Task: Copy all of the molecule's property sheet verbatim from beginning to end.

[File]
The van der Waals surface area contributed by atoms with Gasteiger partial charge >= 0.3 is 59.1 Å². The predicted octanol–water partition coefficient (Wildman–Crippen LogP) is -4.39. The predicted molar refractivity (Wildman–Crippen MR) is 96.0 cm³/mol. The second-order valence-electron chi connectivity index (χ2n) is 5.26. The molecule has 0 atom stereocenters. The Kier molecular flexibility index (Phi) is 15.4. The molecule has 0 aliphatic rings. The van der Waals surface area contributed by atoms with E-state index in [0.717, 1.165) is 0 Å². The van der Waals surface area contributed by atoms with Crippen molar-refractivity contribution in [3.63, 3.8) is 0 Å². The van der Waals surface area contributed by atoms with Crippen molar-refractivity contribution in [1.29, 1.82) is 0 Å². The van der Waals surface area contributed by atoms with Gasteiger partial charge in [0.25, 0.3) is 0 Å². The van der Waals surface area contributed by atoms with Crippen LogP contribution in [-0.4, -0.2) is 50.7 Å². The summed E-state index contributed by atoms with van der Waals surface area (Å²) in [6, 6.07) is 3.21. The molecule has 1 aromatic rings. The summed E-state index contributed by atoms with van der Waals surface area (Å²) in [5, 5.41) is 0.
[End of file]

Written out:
The van der Waals surface area contributed by atoms with Gasteiger partial charge >= 0.3 is 59.1 Å². The predicted octanol–water partition coefficient (Wildman–Crippen LogP) is -4.39. The predicted molar refractivity (Wildman–Crippen MR) is 96.0 cm³/mol. The second-order valence-electron chi connectivity index (χ2n) is 5.26. The molecule has 0 atom stereocenters. The Kier molecular flexibility index (Phi) is 15.4. The molecule has 0 aliphatic rings. The van der Waals surface area contributed by atoms with E-state index in [0.717, 1.165) is 0 Å². The van der Waals surface area contributed by atoms with Crippen molar-refractivity contribution in [3.63, 3.8) is 0 Å². The van der Waals surface area contributed by atoms with Crippen molar-refractivity contribution in [1.29, 1.82) is 0 Å². The van der Waals surface area contributed by atoms with Gasteiger partial charge in [0.25, 0.3) is 0 Å². The van der Waals surface area contributed by atoms with Crippen LogP contribution in [-0.4, -0.2) is 50.7 Å². The summed E-state index contributed by atoms with van der Waals surface area (Å²) in [6, 6.07) is 3.21. The molecule has 1 aromatic rings. The summed E-state index contributed by atoms with van der Waals surface area (Å²) in [5, 5.41) is 0.